I have been on an Alice Munro binge, gobbling up her latest collection of short stories titled Dear Life, and then rummaging through the pile of books on my nightstand to devour Runaway, which I purchased on a Borders discount table years ago and somehow never read.
Alice Munro stories are about regular people, about love and marriage and friendship and family history and grief. They are about decisions made and not made, decisions made then reversed, and the consequences of all of that making and not making and unmaking for the deciders and their loved ones. They are about families where love flourishes in spite of everything, and families where love fails to flourish in spite of everything. They are remarkably captivating for stories in which the action is often centered on the relatively mundane hurts and triumphs of so many human lives. In many of her stories, not much happens, but everything happens, everything that marks our lives as unique and human—loss and grief, sudden romantic love and decades-long steady love, rising from bed every morning to do it, whatever “it” is, again and again and again.
The final four stories in Dear Life are semi-autobiographical. I was left with a deep longing upon reading Munro’s brief introduction to those stories:
The final four works in this book are not quite stories. They form a separate unit, one that is autobiographical in feeling, though not, sometimes, entirely so in fact. I believe they are the first and last—and the closest—things I have to say about my own life.
Such limited and circumspect autobiography is exactly opposite to most of my writing, which is intentionally and deeply autobiographical. Reading Munro’s introduction left me aching with envy for Munro and for all fiction writers, for having the talent to take their own stories, what they witness and what they feel, what they understand about other people and the world, and make them into stories about other people, what they witness and feel, what they understand (and don’t) about other people and the world.
I wish I could do that. Maybe someday I’ll try. But in the meantime, I feel certain that the sort of writing I’ve chosen, which involves offering my story, my feelings, and my opinions in all their imperfections, to the world, is important. At least to me and the people who read this blog and my book and the articles I write here and there. But anytime I hit “post” on the blog or “send” on an email containing the polished draft of something, I feel a little bit sick. Because I know what’s coming. Some people will love what I write. Some will hate it. Most people will ignore it or never know it existed. And while this is also true of fiction, autobiographical writing also invites people to assess the writer as well as the writing in an intensely personal way, to accuse you of being stupid or callous or careless or faithless or hell-bound. To assume they know and understand everything about you because they know that you have a genetic disorder or have children or believe in God or vote Democrat.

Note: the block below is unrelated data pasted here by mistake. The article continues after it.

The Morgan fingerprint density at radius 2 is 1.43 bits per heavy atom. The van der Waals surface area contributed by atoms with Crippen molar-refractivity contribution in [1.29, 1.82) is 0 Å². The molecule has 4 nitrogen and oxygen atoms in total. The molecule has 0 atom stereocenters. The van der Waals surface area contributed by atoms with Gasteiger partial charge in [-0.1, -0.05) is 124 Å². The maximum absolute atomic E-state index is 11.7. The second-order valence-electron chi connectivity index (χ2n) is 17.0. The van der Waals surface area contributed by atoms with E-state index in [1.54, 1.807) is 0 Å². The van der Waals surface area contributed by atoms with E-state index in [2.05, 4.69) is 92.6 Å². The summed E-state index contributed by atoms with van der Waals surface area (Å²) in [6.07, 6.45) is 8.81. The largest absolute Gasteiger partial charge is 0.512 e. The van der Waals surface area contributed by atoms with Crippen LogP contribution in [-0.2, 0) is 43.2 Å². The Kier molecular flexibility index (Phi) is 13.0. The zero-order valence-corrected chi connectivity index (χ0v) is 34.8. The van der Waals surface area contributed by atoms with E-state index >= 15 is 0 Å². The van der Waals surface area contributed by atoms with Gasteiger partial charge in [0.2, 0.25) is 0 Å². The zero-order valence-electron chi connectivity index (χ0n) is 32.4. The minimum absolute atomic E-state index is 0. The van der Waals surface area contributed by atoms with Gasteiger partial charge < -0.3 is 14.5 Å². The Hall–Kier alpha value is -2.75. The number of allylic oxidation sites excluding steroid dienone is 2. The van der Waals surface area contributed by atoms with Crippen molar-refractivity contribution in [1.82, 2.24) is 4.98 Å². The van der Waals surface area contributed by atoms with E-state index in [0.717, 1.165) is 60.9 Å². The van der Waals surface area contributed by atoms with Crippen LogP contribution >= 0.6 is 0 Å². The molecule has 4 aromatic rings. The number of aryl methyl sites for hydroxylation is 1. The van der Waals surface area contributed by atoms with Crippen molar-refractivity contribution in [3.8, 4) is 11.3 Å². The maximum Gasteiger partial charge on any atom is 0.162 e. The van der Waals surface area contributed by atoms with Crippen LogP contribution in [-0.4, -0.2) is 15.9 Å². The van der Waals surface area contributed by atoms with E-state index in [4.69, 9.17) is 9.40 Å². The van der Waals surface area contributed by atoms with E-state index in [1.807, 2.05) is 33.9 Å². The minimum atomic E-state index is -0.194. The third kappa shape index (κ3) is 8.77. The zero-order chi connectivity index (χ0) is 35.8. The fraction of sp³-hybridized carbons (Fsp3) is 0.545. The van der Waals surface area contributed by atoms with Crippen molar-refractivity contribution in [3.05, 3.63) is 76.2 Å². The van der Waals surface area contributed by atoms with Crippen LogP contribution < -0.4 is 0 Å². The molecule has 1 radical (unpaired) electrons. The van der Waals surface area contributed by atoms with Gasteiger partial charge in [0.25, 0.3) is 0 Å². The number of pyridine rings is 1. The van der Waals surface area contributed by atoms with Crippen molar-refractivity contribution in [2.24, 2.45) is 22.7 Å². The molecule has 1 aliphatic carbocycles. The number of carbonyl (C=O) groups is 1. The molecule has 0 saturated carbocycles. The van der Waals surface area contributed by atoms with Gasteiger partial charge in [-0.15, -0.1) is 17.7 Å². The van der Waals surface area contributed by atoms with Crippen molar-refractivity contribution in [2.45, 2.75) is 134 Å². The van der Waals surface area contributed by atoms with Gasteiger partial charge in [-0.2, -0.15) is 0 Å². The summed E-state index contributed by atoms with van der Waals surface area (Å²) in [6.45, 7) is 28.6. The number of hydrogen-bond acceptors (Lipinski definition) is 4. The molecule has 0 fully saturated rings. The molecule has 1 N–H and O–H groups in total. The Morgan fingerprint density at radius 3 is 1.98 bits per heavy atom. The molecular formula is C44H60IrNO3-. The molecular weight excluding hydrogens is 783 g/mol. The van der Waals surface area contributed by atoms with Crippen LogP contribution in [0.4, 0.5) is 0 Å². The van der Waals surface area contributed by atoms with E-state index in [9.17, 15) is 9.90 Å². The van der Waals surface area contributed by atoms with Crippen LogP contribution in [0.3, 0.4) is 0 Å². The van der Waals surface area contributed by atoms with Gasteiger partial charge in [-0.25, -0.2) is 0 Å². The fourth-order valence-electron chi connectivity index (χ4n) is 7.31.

It is a necessary part of the writing life to absorb evaluation of one’s work—a pleasant part when the evaluation is positive, a difficult but important part when the evaluation is negative. But it is, I think, the special curse of the autobiographical writer to also be confronted with regular evaluation of one’s self, or at least the self that some readers believe they know and understand completely.
I know people can do this to fiction writers as well—allow their dislike of someone’s work to morph into rejection of the person. Even some big-name writers reviewing books for the New York Times and such can sometimes spend far too much ink convincing us of an author’s personal failings, rather than the failings of his or her work. People read through their own lenses, making assumptions they ought not make. People can be cruel and self-absorbed. The Internet enables people to say terrible, mean-spirited, thoughtless things without putting their name on any of it. And I know full well that if I were to write a work of fiction, and then sit back to watch for reaction, I would feel just as winded and wounded and worked-up by criticism and misunderstanding and assumption as I am when I write a work of autobiographical nonfiction.
But those words of Alice Munro’s still enthrall me, the idea that one could be a writer, a wonderful writer, and write for decades before eventually penning four short stories that are the first and last works to reveal something personal about the writer. And that even those works could be opaque, cloaked, the reader unable to know which parts are autobiographical and which are not.
This is all to say: I envy fiction writers and sometimes wish I could be one, but I don’t think I have that particular talent. And also, occasional weeks of silence on the blog, like this one past, are usually rooted in the intense vulnerability I feel when I hit “publish” on any blog post, but especially on those posts, like last week’s “Message to the ‘Nones'” that speak simultaneously to something deeply felt within me and something intensely debated in our culture. I feel hollowed out, like I’ve just ripped a few internal organs from my torso and laid them out for others to feast on. Which leaves me both exhausted and reluctant to go through that sort of agony again.
The reason I know that I am called to be a writer is that, in spite of all that, I will do it again. Some part of me understands that my own healing and wholeness requires me to open myself up and hollow myself out, again and again and again.
I love writing, but I don’t always like it.
Go read some Alice Munro short stories. My descriptions cannot do them justice.